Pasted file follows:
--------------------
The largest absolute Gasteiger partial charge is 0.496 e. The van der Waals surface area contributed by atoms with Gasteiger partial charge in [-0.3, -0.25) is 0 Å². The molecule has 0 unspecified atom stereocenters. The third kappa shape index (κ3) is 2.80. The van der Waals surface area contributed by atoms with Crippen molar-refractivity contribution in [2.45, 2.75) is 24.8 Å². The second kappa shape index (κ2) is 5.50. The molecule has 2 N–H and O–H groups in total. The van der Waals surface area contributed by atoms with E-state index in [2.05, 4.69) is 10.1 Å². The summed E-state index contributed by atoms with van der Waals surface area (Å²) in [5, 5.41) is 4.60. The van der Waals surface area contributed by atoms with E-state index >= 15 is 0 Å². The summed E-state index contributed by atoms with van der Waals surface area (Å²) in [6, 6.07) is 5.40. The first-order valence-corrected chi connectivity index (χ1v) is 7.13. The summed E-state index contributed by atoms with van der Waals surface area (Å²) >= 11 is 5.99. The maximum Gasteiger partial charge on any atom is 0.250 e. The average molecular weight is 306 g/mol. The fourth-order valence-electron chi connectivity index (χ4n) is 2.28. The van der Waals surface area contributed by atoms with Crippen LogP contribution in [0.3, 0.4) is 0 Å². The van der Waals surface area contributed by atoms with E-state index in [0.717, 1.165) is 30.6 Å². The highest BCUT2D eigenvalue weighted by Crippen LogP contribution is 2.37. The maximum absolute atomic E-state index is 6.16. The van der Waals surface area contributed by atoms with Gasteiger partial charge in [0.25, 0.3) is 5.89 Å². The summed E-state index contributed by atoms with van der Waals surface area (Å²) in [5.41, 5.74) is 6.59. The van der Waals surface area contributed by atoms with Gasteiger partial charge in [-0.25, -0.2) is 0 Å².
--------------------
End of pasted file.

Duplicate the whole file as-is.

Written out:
The largest absolute Gasteiger partial charge is 0.496 e. The van der Waals surface area contributed by atoms with Gasteiger partial charge in [-0.3, -0.25) is 0 Å². The molecule has 0 unspecified atom stereocenters. The third kappa shape index (κ3) is 2.80. The van der Waals surface area contributed by atoms with Crippen molar-refractivity contribution in [2.45, 2.75) is 24.8 Å². The second kappa shape index (κ2) is 5.50. The molecule has 2 N–H and O–H groups in total. The van der Waals surface area contributed by atoms with E-state index in [2.05, 4.69) is 10.1 Å². The summed E-state index contributed by atoms with van der Waals surface area (Å²) in [5, 5.41) is 4.60. The van der Waals surface area contributed by atoms with E-state index >= 15 is 0 Å². The summed E-state index contributed by atoms with van der Waals surface area (Å²) in [6, 6.07) is 5.40. The first-order valence-corrected chi connectivity index (χ1v) is 7.13. The summed E-state index contributed by atoms with van der Waals surface area (Å²) >= 11 is 5.99. The maximum Gasteiger partial charge on any atom is 0.250 e. The average molecular weight is 306 g/mol. The fourth-order valence-electron chi connectivity index (χ4n) is 2.28. The van der Waals surface area contributed by atoms with Crippen LogP contribution in [0.3, 0.4) is 0 Å². The van der Waals surface area contributed by atoms with E-state index in [0.717, 1.165) is 30.6 Å². The highest BCUT2D eigenvalue weighted by Crippen LogP contribution is 2.37. The maximum absolute atomic E-state index is 6.16. The van der Waals surface area contributed by atoms with Gasteiger partial charge in [0.25, 0.3) is 5.89 Å². The summed E-state index contributed by atoms with van der Waals surface area (Å²) in [5.41, 5.74) is 6.59. The van der Waals surface area contributed by atoms with Gasteiger partial charge in [-0.25, -0.2) is 0 Å².